Comics – Index of Multi-Panel Pans by Decade
I am curious to understand where and how certain types of comic book and comic strip sequences and techniques got their start and how they grew and became part of comics vernacular.
I’ve calling these sequences (like the one on the right) “multi-panel pan sequences” or just “multi-panel pans” or “multi-pans.” They’re also called “polyptychs” from Scott McCloud‘s book Understanding Comics or “super panels” from Michel Fiffe. Earlier I wrote a bit about these sequences, by Paul Gulacy, Moore and Gibbons, and by Walt Simonson.
I’ll define a multi-panel pan sequence as “two or more consecutive comic book panels sharing the same background, each separated by a gutter.” A gutter is that white (or sometimes black) space between the panels. Scott McCloud describes a polyptych as “where a moving figure or figures — is imposed over a continuous background.” Fiffe describes a super panel as “panels that are broken into fragments in order to delay time, build tension, or reveal story details.”
For now, I am going to break these out by decade (maybe break that down more finely later, if it gets crowded.) For each of these pages, I’ve posted example images in publication date order. This is all a work-in-progress… I keep spotting these and adding new stuff (and there are way too many zillion of these to keep up with.)
- 1900s (Winsor McKay, Lyonel Feininger, etc.)
- 1930s (Frank King)
- 1940s (Harvey Kurtzman, etc.)
- 1950s (Bill Everett, Dick Sprang, etc.)
- 1960s (Jim Steranko, Neal Adams, Herb Trimpe, etc.)
- 1970s (Neal Adams, Paul Gulacy, Walt Simonson, etc.)
- 1980s (Alan Moore, Frank Miller, etc.)
- 1990s (Alan Moore, Craig Thompson, etc.)
- 2000s (Craig Thompson, etc.)
- 2010s (Carolyn Nowak, etc.)
I am not going to try to do an encyclopedia of all multi-panel pans. Even just finding and scanning and documenting all the ones in Moore and Gibbon’s Watchmen would take me months. Some time in the mid-1980s these become fairly common, arguably even overused, by quite a few comic book artists. I am mainly interested in where they occur before 1980, when they were still somewhat rare. I am interested in how they emerged and how and why they caught on.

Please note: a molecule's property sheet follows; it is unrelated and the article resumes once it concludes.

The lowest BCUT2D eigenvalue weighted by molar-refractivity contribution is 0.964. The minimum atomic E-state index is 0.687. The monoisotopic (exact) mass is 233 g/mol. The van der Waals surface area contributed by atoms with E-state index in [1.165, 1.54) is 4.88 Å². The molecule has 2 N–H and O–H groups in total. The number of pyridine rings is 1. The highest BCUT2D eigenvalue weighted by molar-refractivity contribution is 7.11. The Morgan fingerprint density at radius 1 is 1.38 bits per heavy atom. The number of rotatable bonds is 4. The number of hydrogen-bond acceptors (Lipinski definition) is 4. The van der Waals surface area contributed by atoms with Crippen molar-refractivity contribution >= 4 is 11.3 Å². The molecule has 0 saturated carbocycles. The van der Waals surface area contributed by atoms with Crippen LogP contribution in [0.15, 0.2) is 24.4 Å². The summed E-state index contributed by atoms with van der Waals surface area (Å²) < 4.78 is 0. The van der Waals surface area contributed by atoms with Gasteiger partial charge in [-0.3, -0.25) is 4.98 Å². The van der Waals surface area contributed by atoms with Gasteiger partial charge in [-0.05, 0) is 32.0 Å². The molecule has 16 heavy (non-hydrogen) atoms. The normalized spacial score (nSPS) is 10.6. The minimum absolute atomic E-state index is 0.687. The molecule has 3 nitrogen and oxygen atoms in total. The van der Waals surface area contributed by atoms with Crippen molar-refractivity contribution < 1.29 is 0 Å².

I’ve developed my own terminology for three kinds of faulty or questionable multi-pans: (None of these are absolutely always wrong… but I think they’re sometimes lazy, sometimes wrong.)
- gratuitous multi-pans (unnecessary gutters.)
- motion-logic inconsistent multi-pans (multi-pans that don’t make sense in terms of character movement through space.)
- cheats (multiple “exposures” within a single panel of a multi-pan – so the panel might not quite stand alone.)
I am also curious about:
- the earliest use of this technique (earliest I’ve found is Lyonel Feininger in 1906)
- earliest use of these for a specific artist or specific character or comic book or strip (ie: Gulacy’s earliest multi-panel pan in MOKF)
- some similar tricks that are kinda like multi-panel pans, but not quite, perhaps antecedents (for example, see this 1954 Sub-Mariner sequence)
- novel uses (sort of sub-genres) of this technique – cheats, multiple-exposures, experiments, etc.*
- use of this technique in non-superhero comics (ie: in Craig Thompson’s Blankets)
- use of this technique by artists not known for it (ie: I’ve never seen any of these by Jack Kirby)
- use of this technique by non-U.S. publications (ie: Japanese manga)
- and just very cool-looking multi-pans!
*One more note on terminology: Where each panel of the sequence can stand individually, I call it just a multi-panel pan sequence. I call it a “cheat” or an “overlap” when there’s a multiple-exposure panel within the pan sequence (I kinda explained that here), which is actually pretty common… so it’s probably not really cheating. I hope to do a glossary/definition page at some point.